Flooding in Bali’s Seminyak area of Badung Regency stranded local and foreign tourists in their villas Friday October 7th to Saturday, October 8th, triggering numerous calls to the Denpasar Search and Rescue Office.
33 tourists, including 23 foreigners and 10 Indonesian citizens, were evacuated; all 33 are safe and sound, and the flooding in Bali has died down.
Among the group of 23 foreigners, there were six children under the age of five.
Tourists in the Seminyak area were not the only ones rescued; residents of the Pura Demak and Jalan Bung Tomo districts of Denpasar City were also unable to leave their homes.
Another 50 villagers were rescued by SAR officials, and a body was discovered near Jalan Bung Tomo in Denpasar.
The ASEAN Disaster Information Network (ADINet) reports that floods have affected up to 5,465 people in Palopo City (South Sulawesi), about 1,490 persons in Palembang City (South Sumatra), and 1,040 people in Lhokseumawe City (Aceh).
The flooding in Bali was mostly caused by the severe rainfall that was brought on by the warming seas surrounding Indonesia. However, there are also numerous rivers and drainages in the Denpasar area that are clogged with trash, making them vulnerable to flooding. Not to mention land-use changes upstream, river sedimentation and deforestation.
Between 2010 and 2021, almost 10,000 floods hit Indonesia, killing 2,394 people and costing the economy an average of 22.8 trillion Rupiah (about $1.5 billion).
More natural catastrophes, particularly floods, are on the horizon due to the region’s position at the intersection of the Eurasian, Indian, and Australian tectonic plates with the Pacific one.
In 2021, 324 of Indonesia’s districts and cities had a high flood risk, 69 had a medium risk, and only three had a low risk, according to data from the country’s Disaster Risk Index.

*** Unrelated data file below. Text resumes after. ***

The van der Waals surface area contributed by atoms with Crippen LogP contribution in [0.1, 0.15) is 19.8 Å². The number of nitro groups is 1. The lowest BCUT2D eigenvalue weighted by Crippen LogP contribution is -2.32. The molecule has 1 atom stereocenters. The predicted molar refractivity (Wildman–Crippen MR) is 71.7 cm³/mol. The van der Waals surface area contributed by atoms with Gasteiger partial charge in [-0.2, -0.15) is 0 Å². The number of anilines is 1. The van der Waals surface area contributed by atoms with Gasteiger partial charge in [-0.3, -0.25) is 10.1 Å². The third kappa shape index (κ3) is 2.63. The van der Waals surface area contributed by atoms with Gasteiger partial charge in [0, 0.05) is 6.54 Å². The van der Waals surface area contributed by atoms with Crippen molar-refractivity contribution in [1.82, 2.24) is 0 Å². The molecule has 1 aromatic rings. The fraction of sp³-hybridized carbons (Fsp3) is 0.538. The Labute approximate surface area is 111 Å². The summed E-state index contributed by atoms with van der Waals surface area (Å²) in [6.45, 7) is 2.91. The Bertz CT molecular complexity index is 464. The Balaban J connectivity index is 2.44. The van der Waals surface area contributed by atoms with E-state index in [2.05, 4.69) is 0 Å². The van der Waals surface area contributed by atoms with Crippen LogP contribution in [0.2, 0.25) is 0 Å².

Flooding in Bali & Disaster Prevention
When protecting against natural disasters like floods, droughts, or volcanic eruptions, early warning systems are critical.
As part of the 2022 Global Platform for Disaster Risk Reduction, representatives from 184 countries met in Bali to discuss the state of preparations to safeguard populations from a growing number of climate hazards and other global catastrophes.
“Early warning systems should be inclusive of communities most at risk with adequate institutional, financial and human capacity to act on early warnings,” said the co-chairs’ summary.
Planning a region’s physical layout is the first step in disaster prevention. However, due to economic pressures, Indonesians’ reactions to incorporating disaster information into spatial planning have been conflicted.
Helping communities in flood-prone areas of Bali prepare for catastrophic floods requires a number of measures, including advanced flood warnings, standard operating procedures (SOPs), early warning systems, socialization, education, and mapping of evacuation routes and safe places.
Although flood early warning systems are in place in many parts of Indonesia, they are not always reliable because of factors such as poor flood information early warnings, disconnected flood early warning and waterway monitoring systems, people’s inability to act on this information, and people’s lack of knowledge about the risks associated with flooding.
If a community wants to be strong in the face of disasters, it needs to know how to prepare for and recover from them. This education needs to start early, both at home and in the classroom.
Still, until recently, Indonesia didn’t have a complete disaster preparedness curriculum that could be used to require or guide teaching in all of the country’s formal and informal educational settings. It has only been used in a few places here and there.
A more resilient and less vulnerable nation may be achieved via disaster education in the face of increasing flood hazards.